I’m working from the porch today.
Well, in theory I’m working but the black-headed grosbeaks and Bewick’s wrens are having such a boisterous sing-off I can’t think. Oblivious, white-crowned sparrows splash in the bird bath, scrub jays drink at the pond, and every winged creature vies for a turn at the feeder. Pecking beneath it are California towhees, thrashers, and quail. Beyond the feeder, turkey vultures soar over the canyon. A raven gurgles from behind the house. Titmice and house finches grab sunflower seeds and fly to their nests. And here comes a roadrunner, strolling up from the canyon for a sip at the pond. I don’t usually see them until later in the year when all the water has dried up below. The dusky-throated flycatcher announces his raspy presence and a western tanager flashes like feathered fire.
The sun is almost overhead and as the birds begin to settle into their afternoon naps I hear the falling ping-pong ball song of wrentits across the canyon. An Anna’s hummingbird buzzes in the sage by the steps and one of the red koi breaches in the pond like a bloody, mini-Moby Dick. The scrub jays have moved out and a pair of tanagers take their place. I’ve never seen a female here and hope they’re a breeding pair. They’re timid and a flock of goldfinches (lesser and American) easily displace them from the water’s edge. I can’t see it but from high in the eucalyptus tree comes the chatter of a Bullock’s oriole. A spotted towhee screes from the thick cover of chaparral.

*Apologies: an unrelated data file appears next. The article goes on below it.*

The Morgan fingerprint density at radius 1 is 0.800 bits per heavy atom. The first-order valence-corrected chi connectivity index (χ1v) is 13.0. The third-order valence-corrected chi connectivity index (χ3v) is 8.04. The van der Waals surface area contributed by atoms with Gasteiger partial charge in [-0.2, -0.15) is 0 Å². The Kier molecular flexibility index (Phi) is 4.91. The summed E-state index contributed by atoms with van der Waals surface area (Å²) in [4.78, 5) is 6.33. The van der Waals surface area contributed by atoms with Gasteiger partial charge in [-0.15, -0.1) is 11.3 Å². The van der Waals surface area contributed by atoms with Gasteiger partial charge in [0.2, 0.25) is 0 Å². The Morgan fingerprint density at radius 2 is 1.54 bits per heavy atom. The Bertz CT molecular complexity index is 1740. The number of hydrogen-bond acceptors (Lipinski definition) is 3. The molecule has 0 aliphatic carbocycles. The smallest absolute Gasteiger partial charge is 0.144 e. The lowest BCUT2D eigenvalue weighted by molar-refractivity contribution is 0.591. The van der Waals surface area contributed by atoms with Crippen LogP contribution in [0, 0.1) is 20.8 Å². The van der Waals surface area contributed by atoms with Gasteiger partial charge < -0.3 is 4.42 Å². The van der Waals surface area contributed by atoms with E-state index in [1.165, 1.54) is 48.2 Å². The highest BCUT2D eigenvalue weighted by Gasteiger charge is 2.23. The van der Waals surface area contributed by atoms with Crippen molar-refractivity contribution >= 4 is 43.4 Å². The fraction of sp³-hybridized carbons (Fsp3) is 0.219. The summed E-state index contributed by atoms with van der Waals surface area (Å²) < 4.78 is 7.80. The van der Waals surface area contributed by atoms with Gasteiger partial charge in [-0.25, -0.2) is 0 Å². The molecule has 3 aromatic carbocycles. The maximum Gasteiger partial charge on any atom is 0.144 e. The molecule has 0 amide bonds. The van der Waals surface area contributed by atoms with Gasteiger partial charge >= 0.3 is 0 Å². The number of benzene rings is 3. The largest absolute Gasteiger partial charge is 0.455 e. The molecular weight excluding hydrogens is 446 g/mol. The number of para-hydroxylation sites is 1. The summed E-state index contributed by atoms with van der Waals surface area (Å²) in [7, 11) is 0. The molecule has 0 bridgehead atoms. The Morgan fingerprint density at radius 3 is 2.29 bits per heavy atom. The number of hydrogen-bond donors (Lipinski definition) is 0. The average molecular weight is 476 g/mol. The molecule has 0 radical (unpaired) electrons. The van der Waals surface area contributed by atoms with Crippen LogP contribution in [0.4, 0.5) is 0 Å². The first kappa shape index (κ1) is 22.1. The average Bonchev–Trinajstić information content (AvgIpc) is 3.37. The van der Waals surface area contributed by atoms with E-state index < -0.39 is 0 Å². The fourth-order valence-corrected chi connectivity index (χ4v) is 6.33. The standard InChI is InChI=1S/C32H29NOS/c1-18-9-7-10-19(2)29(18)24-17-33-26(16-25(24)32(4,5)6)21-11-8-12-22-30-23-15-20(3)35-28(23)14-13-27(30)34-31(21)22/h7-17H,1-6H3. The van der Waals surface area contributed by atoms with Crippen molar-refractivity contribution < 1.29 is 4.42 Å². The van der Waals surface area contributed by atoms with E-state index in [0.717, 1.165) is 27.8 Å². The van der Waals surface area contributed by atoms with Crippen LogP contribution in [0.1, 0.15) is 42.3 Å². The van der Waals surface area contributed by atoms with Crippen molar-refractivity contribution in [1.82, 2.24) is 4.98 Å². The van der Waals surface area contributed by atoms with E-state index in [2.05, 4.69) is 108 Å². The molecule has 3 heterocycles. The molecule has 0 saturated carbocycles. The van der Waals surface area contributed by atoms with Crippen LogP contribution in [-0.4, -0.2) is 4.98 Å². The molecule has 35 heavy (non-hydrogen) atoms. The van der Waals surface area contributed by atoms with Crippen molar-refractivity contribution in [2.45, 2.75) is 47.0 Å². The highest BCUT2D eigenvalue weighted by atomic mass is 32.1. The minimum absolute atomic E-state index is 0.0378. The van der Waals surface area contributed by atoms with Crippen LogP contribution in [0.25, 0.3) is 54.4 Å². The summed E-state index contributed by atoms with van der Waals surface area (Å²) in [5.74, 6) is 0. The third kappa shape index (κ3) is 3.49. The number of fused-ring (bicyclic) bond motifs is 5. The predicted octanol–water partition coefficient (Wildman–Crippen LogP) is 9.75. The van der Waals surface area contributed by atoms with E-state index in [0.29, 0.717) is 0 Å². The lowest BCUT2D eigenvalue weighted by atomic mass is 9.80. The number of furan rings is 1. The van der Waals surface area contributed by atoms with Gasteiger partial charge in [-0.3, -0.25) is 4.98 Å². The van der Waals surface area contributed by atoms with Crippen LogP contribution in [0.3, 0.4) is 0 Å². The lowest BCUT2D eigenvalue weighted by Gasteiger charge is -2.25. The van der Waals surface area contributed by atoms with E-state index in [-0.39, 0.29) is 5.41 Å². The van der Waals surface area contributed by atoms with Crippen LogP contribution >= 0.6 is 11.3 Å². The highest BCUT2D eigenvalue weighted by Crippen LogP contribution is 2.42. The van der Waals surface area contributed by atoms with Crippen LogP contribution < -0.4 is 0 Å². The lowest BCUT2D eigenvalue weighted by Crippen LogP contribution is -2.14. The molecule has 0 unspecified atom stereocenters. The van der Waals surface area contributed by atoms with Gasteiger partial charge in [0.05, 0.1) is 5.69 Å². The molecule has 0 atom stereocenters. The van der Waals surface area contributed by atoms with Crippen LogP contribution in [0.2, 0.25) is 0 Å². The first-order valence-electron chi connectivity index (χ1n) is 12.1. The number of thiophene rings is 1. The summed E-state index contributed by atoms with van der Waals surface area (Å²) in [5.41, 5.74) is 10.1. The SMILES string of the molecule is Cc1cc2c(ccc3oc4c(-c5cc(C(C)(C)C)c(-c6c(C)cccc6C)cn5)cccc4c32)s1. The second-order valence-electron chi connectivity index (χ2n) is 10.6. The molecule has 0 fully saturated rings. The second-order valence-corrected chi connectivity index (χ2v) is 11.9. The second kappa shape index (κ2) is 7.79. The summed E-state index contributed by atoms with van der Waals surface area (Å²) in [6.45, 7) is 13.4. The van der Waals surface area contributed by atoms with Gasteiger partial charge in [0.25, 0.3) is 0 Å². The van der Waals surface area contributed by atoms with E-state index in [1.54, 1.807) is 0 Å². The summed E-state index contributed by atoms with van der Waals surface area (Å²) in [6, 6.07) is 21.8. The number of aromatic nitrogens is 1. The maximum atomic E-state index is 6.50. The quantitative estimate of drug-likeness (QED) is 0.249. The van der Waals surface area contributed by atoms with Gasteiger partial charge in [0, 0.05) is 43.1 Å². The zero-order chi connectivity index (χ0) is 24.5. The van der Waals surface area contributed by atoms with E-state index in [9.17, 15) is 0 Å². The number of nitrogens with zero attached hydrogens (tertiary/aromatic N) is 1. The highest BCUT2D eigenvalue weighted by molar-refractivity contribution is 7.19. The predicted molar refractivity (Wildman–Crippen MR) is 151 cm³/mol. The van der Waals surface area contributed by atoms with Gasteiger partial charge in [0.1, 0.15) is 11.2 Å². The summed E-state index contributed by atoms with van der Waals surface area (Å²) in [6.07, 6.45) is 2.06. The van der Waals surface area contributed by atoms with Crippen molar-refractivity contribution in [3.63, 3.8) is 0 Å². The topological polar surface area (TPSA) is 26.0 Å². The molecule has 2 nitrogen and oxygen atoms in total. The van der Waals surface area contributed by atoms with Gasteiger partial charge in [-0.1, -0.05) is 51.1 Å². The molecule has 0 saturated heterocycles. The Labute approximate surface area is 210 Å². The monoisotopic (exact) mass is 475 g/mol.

Then, for a moment, there is only a shushing wind. It comes cool, up from the canyon, bringing hints of buckbrush and wild lilac. “Shhh,” it tells the birds. “Go take a nap.” The birds listen. Maybe now I can get some work done. Or take a nap, too…
Hiya Baxter … I just read your post on Nann Dunne’s blog. I love your idea of letting the weeds grow, after all, that’s where all the great ideas … erm … herbs came from.
Thanks, Widder…in weeds is wisdom…it’a a lesson a long time coming!